Nigel Doughty (Watford – NFFC Programme Notes)

A person’s life should be measured, not by length, but by what they choose to do with the time they are given – the things they achieve, the people they touch and the memories they forge. With that in mind, I think it’s appropriate to focus on the special life of Nigel Doughty, rather than the tragedy of his death on 4th February 2012.

Former Prime-Minister Gordon Brown was quoted as saying: “He will be mourned by many who never knew him or met him but were beneficiaries of his commitment to good causes.”

To Nigel Doughty, Nottingham Forest Football Club was undoubtedly one of these good causes.

I never met him but, like the majority of Forest fans in the stadium today, I will be eternally grateful for the contribution he made to this football club.

When he took over the club in 1999 we were on the brink of administration but, under his stewardship, stability was eventually restored. There were many highs and lows during his reign as Chairman (which included a relegation, a promotion and three separate playoff campaigns) but Forest are unquestionably in a much better position because of his continued investment and shrewd approach to the ever-changing business of football.

It was Nigel Doughty, the loyal supporter, and not Nigel Doughty, the successful businessman, who bought Nottingham Forest Football Club. His business brain would no doubt have told him to steer clear. His heart won out.

He did it to indulge a lifelong hobby. He did it because he cared so much for this football club and its supporters. He did it because he wanted to see the club, which had brought him so much joy over the years, become great again. He certainly didn’t do it for personal gain.

Only a fool would think that any money can be made out of buying a football club in the modern age … and Nigel Doughty was no fool! He was an intelligent and remarkable man with a hunger and passion to succeed. He wanted to make a difference wherever he could.

Away from football, Nigel donated generously to the Labour Party (another cause close to his heart), as well as contributing millions to the various charities he supported. He was a man who gave so much and asked for little in return.

Part of the reason for his huge investment in Forest was that he truly believed the club to be an integral part of the community. He could not stand idly by and watch it crumble, for he was a true supporter who loved nothing better than to be amongst his fellow Reds. Over the years he invested over a hundred million pounds into this football club; money that he never wanted back.

There are thousands of loyal supporters, who pay a lot of money to follow Nottingham Forest, but if any of us were lucky enough to become millionaires, would we give up our personal fortune for the benefit of the club? After all, being the major benefactor to a football club can be a pretty thankless task at times.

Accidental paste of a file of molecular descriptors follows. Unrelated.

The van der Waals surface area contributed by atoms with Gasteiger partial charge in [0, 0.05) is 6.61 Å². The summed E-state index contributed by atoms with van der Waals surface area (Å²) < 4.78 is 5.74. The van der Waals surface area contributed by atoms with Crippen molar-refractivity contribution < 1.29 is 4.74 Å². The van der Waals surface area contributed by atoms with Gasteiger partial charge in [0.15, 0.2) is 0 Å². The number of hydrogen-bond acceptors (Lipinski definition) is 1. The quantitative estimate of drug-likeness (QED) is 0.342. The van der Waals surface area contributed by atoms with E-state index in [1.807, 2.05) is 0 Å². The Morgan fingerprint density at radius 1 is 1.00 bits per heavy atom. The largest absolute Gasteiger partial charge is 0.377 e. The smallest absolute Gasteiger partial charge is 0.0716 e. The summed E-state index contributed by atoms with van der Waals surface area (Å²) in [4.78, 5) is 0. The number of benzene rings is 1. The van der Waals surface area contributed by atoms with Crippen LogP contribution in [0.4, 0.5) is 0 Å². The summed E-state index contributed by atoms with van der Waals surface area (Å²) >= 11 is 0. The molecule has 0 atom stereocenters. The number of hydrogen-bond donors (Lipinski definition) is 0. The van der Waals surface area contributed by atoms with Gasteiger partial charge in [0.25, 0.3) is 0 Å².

His death has brought into sharp focus the unbelievable impact this Forest fanatic has had on our club, and yet it’s only now that he is getting the gratitude he truly deserved.

One regret Nigel Doughty may have had is that he never took Forest to the promised land of the Premiership, a desire I heard him speak of with great zest on so many occasions. However, I would urge fans who think this a failure to consider where we would be without Mr. Doughty’s investment and leadership.

As we have witnessed over recent months, there are not a queue of people wanting to sacrifice their money for the good of a football club these days. Without Nigel Doughty, I dread to think where Nottingham Forest would be today.

Furthermore, I firmly believe that when we eventually return to the Premiership, it will be in no small part down to his influence. He has improved the infrastructure of the club, stabilised our financial future, and developed an academy that could well prove to be the greatest part of his phenomenal legacy.

I will echo the sentiment of many other Forest fans by suggesting that the academy ought to be named after him, for he believed that therein lies the future of our great football club. Though, in my opinion, no tribute would be too great for the man who saved that which brings us all so much joy.

Perhaps the most fitting tribute would be for us all to pull together in this time of great need and ensure that Nigel’s club moves forward in the right direction.

It’s true to say that when tragedies like this occur it puts our relegation struggle into perspective. But Nottingham Forest meant the world to Nigel Doughty and nothing would give him greater pride, as he watches over the City Ground today, than for his fellow supporters to be united and sing their hearts out in his honour.

Thank You for everything, Nigel. We will keep the Red flag flying high!

 

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